A substance use problem is a medical condition. It is substance use that:
- interferes with a person's relationships with family and friends,
- interferes with a person's ability to fulfill work, school, or family obligations, or
- results in legal problems and dangerous behaviour
It can also involve using or taking a substance in increasing amounts, going to great lengths to obtain the substance, experiencing withdrawal symptoms when the substance is stopped, or being unable to stop or reduce the use of the substance.
Depressants (e.g., alcohol, barbiturates, benzodiazepines), stimulants (e.g., amphetamines, cocaine, MDMA, or ecstasy), hallucinogenics (e.g., LSD), and opioids (e.g., codeine, heroin, and morphine) are the most commonly abused substances. Anabolic steroids are sometimes abused in order to improve athletic performance.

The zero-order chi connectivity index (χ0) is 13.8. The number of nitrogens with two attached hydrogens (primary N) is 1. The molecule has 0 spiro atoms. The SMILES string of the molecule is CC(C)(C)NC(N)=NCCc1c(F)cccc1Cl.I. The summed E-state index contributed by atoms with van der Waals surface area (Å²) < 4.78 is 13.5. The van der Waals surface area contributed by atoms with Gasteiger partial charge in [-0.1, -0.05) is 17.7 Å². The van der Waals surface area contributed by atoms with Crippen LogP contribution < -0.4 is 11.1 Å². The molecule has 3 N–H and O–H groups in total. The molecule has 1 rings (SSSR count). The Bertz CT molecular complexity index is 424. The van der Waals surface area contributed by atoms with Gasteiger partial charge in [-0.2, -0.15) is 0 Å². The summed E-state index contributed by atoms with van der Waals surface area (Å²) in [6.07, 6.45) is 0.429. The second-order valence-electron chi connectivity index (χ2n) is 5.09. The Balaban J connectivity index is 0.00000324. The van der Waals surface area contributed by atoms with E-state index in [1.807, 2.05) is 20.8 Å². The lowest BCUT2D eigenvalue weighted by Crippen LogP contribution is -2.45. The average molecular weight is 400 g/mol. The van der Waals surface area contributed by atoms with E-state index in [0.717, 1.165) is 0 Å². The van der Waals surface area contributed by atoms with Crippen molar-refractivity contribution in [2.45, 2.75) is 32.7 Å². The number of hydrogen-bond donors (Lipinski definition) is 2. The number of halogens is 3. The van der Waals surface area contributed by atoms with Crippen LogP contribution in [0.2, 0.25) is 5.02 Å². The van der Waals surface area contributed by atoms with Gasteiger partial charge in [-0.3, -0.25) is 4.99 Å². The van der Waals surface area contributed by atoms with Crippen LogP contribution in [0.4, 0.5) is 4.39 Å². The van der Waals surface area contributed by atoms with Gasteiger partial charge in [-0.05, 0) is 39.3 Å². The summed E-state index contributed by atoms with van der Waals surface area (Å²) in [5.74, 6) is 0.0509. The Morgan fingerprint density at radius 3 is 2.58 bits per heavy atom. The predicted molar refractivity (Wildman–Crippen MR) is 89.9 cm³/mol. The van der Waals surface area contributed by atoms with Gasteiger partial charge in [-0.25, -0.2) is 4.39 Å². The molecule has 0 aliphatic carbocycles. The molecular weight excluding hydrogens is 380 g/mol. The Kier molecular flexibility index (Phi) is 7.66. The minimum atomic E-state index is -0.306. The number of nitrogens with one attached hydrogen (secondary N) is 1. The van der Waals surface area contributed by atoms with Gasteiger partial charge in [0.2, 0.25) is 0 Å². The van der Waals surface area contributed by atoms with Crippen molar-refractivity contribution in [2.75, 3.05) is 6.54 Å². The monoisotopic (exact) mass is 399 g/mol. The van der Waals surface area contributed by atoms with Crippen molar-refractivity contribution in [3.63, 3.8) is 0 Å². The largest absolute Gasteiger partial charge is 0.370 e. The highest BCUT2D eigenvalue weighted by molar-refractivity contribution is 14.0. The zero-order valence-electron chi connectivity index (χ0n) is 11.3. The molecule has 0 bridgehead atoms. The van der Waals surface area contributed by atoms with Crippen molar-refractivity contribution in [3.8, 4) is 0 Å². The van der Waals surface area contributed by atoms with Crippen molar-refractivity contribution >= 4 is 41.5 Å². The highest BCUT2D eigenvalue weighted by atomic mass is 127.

Substance use problems are very complex medical problems. Because they affect the brain, they are not just about willpower. Since there is a lot of stigma (shameful feelings) associated with substance abuse problems, health care professionals are not using terms such as "addiction," "addict," and "drug abuse" as much. Instead, they are using "substance use problems" and "people with substance use problems."